Joe Mooney, who rose from a clubhouse boy in Scranton, Pa., to the Red Sox Hall of Fame after more than three decades keeping Fenway Park’s green pristine as its head groundskeeper and superintendent, has died. He was 90.
Mr. Mooney, who was living in Wakefield, died Nov. 29. Dave Mellor, who took over the director of grounds job from Mr. Mooney in 2001, eulogized his “dear friend and mentor” Saturday on social media.
“Words can’t describe how much I value and appreciate our friendship. I will always remember his generous heart and the many laughs we shared,” Mellor wrote.
Mr. Mooney, born in the Scranton suburb of Dunmore, Pa., in 1930, began his baseball career in 1947, making 70 cents an hour to work the field in Scranton, where the Red Sox had a Double A affiliate at the time. He became the full-time groundskeeper there in 1951, moving on to other Boston affiliates in Louisville in 1955, San Francisco in 1958, and Minneapolis a year later.
Rather than take an assignment in Seattle in 1961, Mr. Mooney left the Red Sox and became the head groundskeeper at D.C. Stadium — now known as RFK Stadium — where both the Senators and NFL’s Washington Redskins played. The Red Sox hired him away after the 1970 season, reportedly on the recommendation of then-Senators manager Ted Williams.
Mr. Mooney immediately went about making improvements: Digging out and rebuilding the maligned Fenway infield, installing permanent foul lines by burying 2x4s inserted into sections of fire hose painted white, putting a workout area beneath the center-field bleachers, complete with turfed area for games of pepper.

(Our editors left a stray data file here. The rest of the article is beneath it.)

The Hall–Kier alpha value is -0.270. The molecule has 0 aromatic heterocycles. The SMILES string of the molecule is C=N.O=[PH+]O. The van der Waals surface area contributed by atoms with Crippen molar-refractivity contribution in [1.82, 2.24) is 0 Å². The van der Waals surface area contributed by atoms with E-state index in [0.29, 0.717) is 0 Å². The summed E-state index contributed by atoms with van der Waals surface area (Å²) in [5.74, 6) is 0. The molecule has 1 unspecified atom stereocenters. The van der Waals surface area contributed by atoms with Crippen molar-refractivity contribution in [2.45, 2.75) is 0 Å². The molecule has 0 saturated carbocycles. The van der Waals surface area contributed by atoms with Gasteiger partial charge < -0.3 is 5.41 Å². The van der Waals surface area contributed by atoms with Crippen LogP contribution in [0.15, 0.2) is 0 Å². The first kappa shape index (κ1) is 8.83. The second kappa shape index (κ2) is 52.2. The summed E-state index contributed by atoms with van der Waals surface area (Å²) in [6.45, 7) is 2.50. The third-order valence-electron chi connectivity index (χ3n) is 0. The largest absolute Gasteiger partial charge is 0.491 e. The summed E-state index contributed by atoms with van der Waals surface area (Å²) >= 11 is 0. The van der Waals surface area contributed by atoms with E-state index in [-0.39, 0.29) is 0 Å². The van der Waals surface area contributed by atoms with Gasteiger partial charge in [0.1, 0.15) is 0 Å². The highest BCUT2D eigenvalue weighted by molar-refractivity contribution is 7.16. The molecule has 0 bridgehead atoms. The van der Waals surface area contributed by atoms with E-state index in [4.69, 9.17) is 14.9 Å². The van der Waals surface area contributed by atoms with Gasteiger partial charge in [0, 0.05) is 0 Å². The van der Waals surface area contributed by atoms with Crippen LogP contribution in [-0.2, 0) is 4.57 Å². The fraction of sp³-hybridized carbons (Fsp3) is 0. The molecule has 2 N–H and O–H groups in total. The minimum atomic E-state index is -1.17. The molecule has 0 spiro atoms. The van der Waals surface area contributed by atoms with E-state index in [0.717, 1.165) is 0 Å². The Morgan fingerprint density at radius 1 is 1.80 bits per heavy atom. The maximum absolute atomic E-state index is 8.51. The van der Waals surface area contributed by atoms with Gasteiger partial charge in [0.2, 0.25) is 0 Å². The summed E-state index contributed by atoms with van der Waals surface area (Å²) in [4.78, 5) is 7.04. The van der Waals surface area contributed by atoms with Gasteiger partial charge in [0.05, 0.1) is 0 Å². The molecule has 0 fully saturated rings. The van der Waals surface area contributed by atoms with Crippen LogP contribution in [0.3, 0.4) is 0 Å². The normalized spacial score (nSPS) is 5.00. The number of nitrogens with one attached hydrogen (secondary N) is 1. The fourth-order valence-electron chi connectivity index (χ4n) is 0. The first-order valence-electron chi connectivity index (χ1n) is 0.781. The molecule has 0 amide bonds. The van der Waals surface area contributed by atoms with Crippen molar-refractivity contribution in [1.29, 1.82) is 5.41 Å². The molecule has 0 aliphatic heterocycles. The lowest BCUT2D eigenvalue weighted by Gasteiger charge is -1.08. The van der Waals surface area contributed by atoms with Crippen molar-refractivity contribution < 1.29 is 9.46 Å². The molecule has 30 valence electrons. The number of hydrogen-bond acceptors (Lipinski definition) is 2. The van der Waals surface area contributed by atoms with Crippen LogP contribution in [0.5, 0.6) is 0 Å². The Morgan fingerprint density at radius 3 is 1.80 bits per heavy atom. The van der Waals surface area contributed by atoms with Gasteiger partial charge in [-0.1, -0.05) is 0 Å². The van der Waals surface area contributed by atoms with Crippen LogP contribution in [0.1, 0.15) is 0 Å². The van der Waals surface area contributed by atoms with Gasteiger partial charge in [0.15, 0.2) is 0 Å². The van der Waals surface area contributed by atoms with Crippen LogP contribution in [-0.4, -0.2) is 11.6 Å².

So began a more than three-decade obsession with the condition of Fenway, primarily its turf. (He once told the Boston Herald American about walking the field after a long homestand and lamenting “the bruises in the grass.”) His skill and dedication immediately earned him raves from players, but got much wider attention after three straight rain delays preceded Games 6 and 7 of the 1975 World Series against Cincinnati.
“Fenway is the best there is,” Carl Yastrzemski, who first crossed paths with Mr. Mooney in Minneapolis, once said, “at least since Joe Mooney started working on it.”
Told of the quote by a Globe reporter in 1986, Mr. Mooney quipped that Yastrzemski — one of the few players he communicated with — probably just wanted him to tend his lawn.
“I don’t want nobody to know me,” he told the Globe’s Ray Fitzgerald in the midst of the Series. “You want to talk about somebody, talk about the best ground crew in baseball. They been out here, some of them, 14-15 hours a day.”
His workday wasn’t much shorter, if at all, and his irascibility about the conditions at Fenway became legend. All sorts around the team have stories of Mr. Mooney yelling at them to keep off his grass. After Rick Dempsey danced on the Fenway tarp during a rain delay in 1980, Mr. Mooney declared he’d be sending him a bill for splitting a number of its seams. The Red Sox were latecomers to kids running the bases after games, not introducing it as a promotion until 2002 at least in part because Mr. Mooney hated the idea.
Stories of his loyalty and kindness behind the salty language are equally abundant. And he did not fret about the long hours.
“It’s a lot of work,” he told the Globe in 1993, “but work never hurt anyone.”
Mr. Mooney was made director of grounds, emeritus, after Mellor took over, and remained working with the Red Sox in a lesser capacity until 2010-11. He was enshrined in both the Red Sox Hall of Fame (2012) and the MLB Groundskeepers Hall of Fame (2015).
According to a death notice in the Globe, Mr. Mooney leaves his wife, Donna G. Bering; a daughter, JoAnn Mooney-Bak; and a granddaughter. Services will be private.